Jane Thierfeld Brown-University of Connecticut School of Law; College Autism Spectrum

Lisa King-University of St. Catherine; College Autism Spectrum

The majority of students on the autism spectrum contribute to our communities in many positive ways. A small number of students have behaviors which challenge our campuses and our conduct boards. This session will address how to best work with students on the spectrum who may present these challenges. Issues for classrooms, residence halls and students organizations will be discussed as well as dealing with parents.

Audience: All

February 11, 2016

An Essential and Strategic Role for Disability Services: Faculty Developer

Elizabeth Harrison-University of Dayton

Randall Ward-Eastern Michigan University

When we accept that barriers to curricular access stem from the design of academic programs, courses, and experiences, it changes the work of the DS office. Rather than focusing primarily on the individual student’s disability, active faculty outreach, consultation, and collaboration become central. Join us to explore how sustained and strategic faculty development is an important part of DS work when we embrace a socio-political understanding of disability.

Audience: Novice

March 3, 2016

Bridges from College to Career for Students on the Spectrum

Lisa King-University of St. Catherine; College Autism Spectrum

Jane Thierfeld Brown-University of Connecticut School of Law; College Autism Spectrum

In this session we will provide DS providers information regarding the challenges that students with Asperger Syndrome face when transitioning from college to employment settings and strategies for supporting the student and campus constituencies. Ideas will be discussed for assisting the student to secure and retain internship opportunities. In addition, ways in which to engage key departmental staff, career services, and potential work sites will be provided. We will equip attendees with strategies and tools to facilitate a smoother transition to internships, while still on campus and career employment beyond college.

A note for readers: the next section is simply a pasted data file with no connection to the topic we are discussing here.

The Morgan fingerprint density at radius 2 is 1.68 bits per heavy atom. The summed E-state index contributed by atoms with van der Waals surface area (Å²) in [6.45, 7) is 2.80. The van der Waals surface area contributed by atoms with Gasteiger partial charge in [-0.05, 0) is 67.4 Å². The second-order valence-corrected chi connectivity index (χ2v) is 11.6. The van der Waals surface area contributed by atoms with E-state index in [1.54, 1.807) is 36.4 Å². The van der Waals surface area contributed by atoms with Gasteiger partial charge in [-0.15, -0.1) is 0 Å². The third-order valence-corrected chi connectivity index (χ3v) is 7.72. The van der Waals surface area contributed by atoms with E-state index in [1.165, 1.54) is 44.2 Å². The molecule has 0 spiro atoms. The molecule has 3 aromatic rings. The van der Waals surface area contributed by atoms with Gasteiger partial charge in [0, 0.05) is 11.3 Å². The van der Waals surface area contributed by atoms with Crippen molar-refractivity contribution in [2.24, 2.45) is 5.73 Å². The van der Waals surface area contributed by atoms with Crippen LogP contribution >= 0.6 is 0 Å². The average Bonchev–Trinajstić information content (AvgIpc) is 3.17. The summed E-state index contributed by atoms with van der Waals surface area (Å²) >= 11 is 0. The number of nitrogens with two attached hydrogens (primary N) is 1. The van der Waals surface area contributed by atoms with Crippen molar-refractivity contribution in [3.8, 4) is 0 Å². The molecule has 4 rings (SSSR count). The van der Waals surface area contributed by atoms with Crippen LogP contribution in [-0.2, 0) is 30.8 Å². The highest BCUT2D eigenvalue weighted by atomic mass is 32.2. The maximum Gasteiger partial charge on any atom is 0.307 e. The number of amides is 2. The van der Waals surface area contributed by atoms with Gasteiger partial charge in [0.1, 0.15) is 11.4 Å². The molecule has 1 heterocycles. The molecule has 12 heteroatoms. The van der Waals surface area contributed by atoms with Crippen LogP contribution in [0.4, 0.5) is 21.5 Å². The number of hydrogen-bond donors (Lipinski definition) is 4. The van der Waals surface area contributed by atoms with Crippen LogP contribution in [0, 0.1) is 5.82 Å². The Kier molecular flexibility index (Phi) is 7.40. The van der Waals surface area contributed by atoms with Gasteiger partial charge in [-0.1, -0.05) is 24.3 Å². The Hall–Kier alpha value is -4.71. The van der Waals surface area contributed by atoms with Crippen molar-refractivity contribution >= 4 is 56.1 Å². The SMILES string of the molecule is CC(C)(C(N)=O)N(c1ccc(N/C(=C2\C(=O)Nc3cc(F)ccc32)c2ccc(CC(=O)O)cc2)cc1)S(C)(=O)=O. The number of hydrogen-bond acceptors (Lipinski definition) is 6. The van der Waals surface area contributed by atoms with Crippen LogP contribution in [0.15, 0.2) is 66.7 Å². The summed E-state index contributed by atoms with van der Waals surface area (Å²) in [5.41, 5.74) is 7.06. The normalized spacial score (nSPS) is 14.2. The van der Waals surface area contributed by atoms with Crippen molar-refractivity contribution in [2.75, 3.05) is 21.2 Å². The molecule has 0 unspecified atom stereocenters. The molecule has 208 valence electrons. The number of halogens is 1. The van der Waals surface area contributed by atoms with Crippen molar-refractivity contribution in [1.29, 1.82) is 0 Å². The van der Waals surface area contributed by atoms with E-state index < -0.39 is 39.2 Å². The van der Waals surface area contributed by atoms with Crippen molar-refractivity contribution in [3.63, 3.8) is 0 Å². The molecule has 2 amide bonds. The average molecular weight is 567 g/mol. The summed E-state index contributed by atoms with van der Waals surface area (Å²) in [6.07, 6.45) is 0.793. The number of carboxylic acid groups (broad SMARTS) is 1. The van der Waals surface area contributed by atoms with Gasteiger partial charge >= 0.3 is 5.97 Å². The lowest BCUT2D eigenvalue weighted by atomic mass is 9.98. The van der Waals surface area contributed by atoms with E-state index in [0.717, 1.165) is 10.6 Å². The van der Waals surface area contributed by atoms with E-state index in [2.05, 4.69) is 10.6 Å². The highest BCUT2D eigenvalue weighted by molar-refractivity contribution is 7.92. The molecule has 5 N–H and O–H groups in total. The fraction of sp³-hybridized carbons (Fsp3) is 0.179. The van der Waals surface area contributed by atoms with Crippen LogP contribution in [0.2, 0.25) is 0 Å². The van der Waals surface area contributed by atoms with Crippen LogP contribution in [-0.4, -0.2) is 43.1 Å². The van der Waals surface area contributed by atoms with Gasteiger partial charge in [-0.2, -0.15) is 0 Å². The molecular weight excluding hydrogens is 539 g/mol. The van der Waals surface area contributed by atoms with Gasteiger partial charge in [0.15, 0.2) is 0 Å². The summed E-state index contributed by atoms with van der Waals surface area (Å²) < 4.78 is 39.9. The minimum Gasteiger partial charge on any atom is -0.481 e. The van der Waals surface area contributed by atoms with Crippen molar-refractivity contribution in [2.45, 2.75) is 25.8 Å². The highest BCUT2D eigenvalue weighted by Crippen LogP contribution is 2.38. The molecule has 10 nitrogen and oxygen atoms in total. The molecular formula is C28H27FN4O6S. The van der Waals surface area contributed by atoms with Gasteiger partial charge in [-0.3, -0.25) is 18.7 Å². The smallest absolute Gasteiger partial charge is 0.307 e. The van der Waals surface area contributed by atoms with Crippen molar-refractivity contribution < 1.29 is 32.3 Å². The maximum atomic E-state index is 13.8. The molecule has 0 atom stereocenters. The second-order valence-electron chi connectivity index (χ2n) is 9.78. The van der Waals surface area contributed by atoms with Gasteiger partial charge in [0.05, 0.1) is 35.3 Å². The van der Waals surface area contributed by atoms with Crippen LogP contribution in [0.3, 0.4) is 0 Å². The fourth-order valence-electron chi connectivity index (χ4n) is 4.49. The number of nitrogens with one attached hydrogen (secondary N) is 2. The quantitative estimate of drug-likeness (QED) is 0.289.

Audience: All

April 7, 2016

Best Practices of a Big 10 Testing Center

Sohail Akhavein-University of Minnesota

From how to collaborate with departments in an effort to reduce the amount of traffic in and out of your testing center to crafting a specific exam request form to increase transparency when it comes to administering instructors exams, the Testing Coordinators at the University of Minnesota will lead a digital round table discussion focusing on their testing-related policies and procedures, best practices, and innovative departmental outreach programming. Participants will be invited to share the above mentioned topics in relation to their own offices in the hopes of collaborating to ease the stressors we all face in the world of disability accommodated testing.

May 26, 2016

Establishing a Campus-Wide Approach for Addressing Food Allergies and Celiac Disease in Higher Education

Kristi Grim-Food Allergy Research & Education

Kristie Orr-Texas A&M

Laura Patey-Wesleyan University

More students are arriving on college campuses with food allergies and sensitivities than ever before. While schools recognize that they need to meet the needs of those students, they often don't know how. This presentation will present recently adopted guidance for best practices for working with college students with dietary needs.

Audience: All

Register Here